Delayed skin reaction after mRNA-1273 vaccine against SARS-CoV-2: a rare clinical reaction

Norman-Philipp Hoff, Noemi F Freise, Albrecht G Schmidt, Parnian Firouzi-Memarpuri, Julia Reifenberger, Tom Luedde, Edwin Bölke*, Stephan Meller, Bernhard Homey, Torsten Feldt, Björn Erik Ole Jensen, Verena Keitel, Livia Schmidt, Kitti Maas, Jan Haussmann, Balint Tamaskovics, Wilfried Budach, Johannes C Fischer, Bettina Alexandra Buhren, Wolfram Trudo KnoefelMarion Schneider, Peter Arne Gerber, Alessia Pedoto, Dieter Häussinger, Olaf Grebe, Martijn van Griensven, Stephan A Braun, Stefan Salzmann, Amir Rezazadeh, Christiane Matuschek

*Corresponding author for this work

Research output: Contribution to journalArticleAcademicpeer-review

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Abstract

BACKGROUND: The coronavirus disease 2019 (COVID-19) is associated with a wide clinical spectrum of skin manifestations, including urticarial, vesicular, vasculitic and chilblain-like lesions. Recently, delayed skin reactions have been reported in 1% individuals following mRNA vaccination against SARS-CoV-2. The exact pathophysiology and the risk factors still remain unclear.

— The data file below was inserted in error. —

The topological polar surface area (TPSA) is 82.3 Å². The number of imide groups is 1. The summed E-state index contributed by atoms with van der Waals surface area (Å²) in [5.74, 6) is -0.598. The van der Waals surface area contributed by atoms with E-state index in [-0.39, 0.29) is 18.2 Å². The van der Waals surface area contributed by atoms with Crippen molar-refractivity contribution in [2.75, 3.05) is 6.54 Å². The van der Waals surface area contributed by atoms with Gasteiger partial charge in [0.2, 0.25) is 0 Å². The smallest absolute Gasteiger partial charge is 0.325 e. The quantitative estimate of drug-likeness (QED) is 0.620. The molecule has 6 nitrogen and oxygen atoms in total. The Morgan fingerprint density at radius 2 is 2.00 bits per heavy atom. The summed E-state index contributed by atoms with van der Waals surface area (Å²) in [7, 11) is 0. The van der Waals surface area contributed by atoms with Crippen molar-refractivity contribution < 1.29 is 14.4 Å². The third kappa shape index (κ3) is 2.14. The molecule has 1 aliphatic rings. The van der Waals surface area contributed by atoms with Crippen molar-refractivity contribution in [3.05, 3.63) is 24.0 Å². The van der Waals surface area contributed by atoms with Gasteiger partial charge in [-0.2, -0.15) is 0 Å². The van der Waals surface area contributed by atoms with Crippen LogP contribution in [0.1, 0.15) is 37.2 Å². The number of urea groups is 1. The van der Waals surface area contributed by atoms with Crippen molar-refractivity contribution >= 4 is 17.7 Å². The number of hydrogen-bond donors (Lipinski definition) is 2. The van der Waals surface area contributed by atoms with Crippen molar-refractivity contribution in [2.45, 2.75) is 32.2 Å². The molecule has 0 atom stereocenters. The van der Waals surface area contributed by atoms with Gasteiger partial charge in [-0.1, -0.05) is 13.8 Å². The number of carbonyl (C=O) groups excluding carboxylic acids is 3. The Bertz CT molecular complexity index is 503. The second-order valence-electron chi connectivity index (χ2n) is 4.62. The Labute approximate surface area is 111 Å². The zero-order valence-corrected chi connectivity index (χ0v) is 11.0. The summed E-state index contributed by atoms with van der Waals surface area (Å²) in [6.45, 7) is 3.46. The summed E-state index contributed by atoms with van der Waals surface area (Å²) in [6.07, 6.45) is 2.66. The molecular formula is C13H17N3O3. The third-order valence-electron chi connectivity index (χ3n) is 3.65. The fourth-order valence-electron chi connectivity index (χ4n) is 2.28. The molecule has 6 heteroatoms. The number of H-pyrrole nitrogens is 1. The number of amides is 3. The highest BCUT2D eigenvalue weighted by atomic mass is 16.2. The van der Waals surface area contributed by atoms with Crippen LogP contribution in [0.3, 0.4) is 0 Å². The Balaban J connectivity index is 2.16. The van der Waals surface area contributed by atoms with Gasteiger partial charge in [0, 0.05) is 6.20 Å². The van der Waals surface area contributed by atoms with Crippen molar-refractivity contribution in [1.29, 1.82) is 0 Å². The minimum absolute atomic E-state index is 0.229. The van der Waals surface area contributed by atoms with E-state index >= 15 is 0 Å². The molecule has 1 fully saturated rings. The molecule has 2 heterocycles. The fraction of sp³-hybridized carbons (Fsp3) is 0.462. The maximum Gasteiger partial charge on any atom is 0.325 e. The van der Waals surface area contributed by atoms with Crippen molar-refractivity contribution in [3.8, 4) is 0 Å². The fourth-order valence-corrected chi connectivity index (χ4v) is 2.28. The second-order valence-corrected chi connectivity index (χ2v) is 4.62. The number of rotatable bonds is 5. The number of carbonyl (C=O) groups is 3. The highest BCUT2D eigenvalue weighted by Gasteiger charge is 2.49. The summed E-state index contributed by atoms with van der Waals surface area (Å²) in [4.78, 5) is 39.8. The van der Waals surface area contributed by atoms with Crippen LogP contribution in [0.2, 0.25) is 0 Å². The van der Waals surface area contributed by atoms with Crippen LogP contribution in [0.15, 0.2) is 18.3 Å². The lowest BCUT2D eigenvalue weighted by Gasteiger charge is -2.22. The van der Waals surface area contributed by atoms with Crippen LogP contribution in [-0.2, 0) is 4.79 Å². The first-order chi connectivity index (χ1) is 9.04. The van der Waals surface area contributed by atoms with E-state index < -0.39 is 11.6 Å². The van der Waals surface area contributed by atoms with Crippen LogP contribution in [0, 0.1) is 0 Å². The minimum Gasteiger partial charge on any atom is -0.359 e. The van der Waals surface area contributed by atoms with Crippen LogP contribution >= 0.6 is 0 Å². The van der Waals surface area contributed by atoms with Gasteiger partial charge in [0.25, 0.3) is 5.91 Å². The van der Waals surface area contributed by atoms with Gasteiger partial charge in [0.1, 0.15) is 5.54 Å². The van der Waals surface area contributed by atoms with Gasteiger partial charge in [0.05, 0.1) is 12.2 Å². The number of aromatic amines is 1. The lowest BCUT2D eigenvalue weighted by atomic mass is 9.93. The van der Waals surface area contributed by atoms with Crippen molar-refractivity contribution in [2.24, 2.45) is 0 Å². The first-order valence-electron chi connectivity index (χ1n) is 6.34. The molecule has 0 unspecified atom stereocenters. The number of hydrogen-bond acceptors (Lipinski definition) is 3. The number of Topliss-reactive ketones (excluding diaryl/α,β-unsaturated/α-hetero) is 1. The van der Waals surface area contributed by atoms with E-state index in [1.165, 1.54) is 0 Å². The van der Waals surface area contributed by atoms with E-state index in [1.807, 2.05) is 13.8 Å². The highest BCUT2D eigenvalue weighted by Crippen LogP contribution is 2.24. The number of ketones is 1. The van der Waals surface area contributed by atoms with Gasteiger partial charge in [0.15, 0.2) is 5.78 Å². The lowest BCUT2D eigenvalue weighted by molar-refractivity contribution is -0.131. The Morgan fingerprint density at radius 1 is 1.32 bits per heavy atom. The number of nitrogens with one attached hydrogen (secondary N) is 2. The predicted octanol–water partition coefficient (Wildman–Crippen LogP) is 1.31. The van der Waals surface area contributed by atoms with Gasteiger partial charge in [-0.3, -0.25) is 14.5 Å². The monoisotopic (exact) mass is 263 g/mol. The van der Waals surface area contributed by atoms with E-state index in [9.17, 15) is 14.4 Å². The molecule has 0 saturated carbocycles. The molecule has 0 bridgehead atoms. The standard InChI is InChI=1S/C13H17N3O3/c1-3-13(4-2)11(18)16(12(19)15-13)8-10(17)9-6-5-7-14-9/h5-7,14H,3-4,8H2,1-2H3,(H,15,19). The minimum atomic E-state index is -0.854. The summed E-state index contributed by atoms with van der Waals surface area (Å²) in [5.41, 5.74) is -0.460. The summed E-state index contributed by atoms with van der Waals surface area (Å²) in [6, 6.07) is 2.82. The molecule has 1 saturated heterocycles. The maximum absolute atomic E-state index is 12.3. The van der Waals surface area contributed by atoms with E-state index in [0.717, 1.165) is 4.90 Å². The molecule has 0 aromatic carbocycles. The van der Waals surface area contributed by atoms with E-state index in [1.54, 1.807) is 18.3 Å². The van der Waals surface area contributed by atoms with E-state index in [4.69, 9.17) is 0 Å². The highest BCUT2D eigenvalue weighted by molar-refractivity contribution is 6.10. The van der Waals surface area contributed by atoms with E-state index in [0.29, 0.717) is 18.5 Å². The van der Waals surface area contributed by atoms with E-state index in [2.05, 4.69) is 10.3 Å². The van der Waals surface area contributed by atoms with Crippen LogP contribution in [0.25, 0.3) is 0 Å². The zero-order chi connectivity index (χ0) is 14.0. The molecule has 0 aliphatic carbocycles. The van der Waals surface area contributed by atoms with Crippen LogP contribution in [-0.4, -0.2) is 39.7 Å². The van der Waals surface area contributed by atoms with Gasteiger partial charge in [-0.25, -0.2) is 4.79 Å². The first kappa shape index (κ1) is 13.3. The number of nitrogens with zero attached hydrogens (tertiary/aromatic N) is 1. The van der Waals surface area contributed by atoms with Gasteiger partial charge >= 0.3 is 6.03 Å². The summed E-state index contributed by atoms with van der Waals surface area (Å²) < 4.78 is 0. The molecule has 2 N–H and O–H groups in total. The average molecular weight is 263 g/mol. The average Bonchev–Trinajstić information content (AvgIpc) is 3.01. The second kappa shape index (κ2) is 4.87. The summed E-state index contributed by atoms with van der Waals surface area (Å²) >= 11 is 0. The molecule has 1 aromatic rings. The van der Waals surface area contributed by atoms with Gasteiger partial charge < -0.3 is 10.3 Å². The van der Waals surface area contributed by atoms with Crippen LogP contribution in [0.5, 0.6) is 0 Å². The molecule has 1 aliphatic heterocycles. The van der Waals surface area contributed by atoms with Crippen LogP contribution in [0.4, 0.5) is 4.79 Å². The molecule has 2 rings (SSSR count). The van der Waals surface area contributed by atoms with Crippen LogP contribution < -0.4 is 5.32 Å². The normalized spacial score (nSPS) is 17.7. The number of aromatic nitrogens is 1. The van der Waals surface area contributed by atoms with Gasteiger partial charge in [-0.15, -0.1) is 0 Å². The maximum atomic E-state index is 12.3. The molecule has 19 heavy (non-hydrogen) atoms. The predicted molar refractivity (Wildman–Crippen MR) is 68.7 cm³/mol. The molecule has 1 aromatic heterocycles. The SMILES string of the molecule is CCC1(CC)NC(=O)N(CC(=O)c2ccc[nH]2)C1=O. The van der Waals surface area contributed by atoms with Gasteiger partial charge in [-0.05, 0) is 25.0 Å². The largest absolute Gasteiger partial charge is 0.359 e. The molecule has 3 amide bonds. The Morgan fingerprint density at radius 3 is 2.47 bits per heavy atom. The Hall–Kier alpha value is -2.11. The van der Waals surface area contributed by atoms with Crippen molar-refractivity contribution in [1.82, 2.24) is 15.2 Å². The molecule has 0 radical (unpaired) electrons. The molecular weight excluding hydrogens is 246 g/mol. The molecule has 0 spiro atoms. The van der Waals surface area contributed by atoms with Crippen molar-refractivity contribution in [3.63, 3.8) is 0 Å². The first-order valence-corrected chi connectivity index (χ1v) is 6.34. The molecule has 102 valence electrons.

PATIENTS AND METHODS: 6821 employees and patients were vaccinated at our institutions between February and June 2021. Every patient received two doses of the mRNA-1273 vaccine in our hospitals, and reported back in case of any side effects which were collected in our hospital managed database.

RESULTS: Eleven of 6821 vaccinated patients (0.16%) developed delayed skin reactions after either the first or second dose of the mRNA-1273 vaccine against SARS-CoV-2. Eight of 11 patients (73%) developed a rash after the first dose, while in 3/11 (27%), the rash occurred after the second dose. More females (9/11) were affected. Four of 11 patients required antihistamines, with two needing additional topical steroids. All the cutaneous manifestations resolved within 14 days. None of the skin reactions after the first dose of the vaccine prevented the administration of the second dose. There were no long-term cutaneous sequelae in any of the affected individuals.

CONCLUSION: Our data suggests that skin reactions after the use of mRNA-1273 vaccine against SARS-CoV-2 are possible, but rare. Further studies need to be done to understand the pathophysiology of these lesions.

Original languageEnglish
Article number98
Number of pages9
JournalEuropean Journal of Medical Research
Volume26
Issue number1
DOIs
Publication statusPublished - 25 Aug 2021

Keywords

  • Inflammation
  • COVID-19
  • Dermatitis
  • Erythema
  • Edema
  • ANAPHYLAXIS
  • INFECTION
  • SPECTRUM

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